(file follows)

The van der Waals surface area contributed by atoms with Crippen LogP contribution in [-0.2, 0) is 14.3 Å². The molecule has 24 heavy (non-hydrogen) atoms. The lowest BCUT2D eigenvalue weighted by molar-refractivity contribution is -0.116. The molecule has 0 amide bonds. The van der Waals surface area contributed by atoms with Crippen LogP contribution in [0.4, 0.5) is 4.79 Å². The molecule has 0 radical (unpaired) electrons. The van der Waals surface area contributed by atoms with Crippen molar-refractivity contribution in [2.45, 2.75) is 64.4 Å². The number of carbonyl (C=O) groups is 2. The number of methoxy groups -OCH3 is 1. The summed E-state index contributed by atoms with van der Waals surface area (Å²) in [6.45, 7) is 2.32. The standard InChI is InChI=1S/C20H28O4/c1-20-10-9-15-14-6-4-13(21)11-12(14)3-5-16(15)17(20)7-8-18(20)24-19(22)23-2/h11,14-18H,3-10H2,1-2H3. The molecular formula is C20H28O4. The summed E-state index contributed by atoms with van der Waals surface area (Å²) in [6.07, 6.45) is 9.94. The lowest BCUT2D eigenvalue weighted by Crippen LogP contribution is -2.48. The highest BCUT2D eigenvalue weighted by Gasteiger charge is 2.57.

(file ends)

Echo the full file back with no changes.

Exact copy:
The van der Waals surface area contributed by atoms with Crippen LogP contribution in [-0.2, 0) is 14.3 Å². The molecule has 24 heavy (non-hydrogen) atoms. The lowest BCUT2D eigenvalue weighted by molar-refractivity contribution is -0.116. The molecule has 0 amide bonds. The van der Waals surface area contributed by atoms with Crippen LogP contribution in [0.4, 0.5) is 4.79 Å². The molecule has 0 radical (unpaired) electrons. The van der Waals surface area contributed by atoms with Crippen molar-refractivity contribution in [2.45, 2.75) is 64.4 Å². The number of carbonyl (C=O) groups is 2. The number of methoxy groups -OCH3 is 1. The summed E-state index contributed by atoms with van der Waals surface area (Å²) in [6.45, 7) is 2.32. The standard InChI is InChI=1S/C20H28O4/c1-20-10-9-15-14-6-4-13(21)11-12(14)3-5-16(15)17(20)7-8-18(20)24-19(22)23-2/h11,14-18H,3-10H2,1-2H3. The molecular formula is C20H28O4. The summed E-state index contributed by atoms with van der Waals surface area (Å²) in [6.07, 6.45) is 9.94. The lowest BCUT2D eigenvalue weighted by Crippen LogP contribution is -2.48. The highest BCUT2D eigenvalue weighted by Gasteiger charge is 2.57.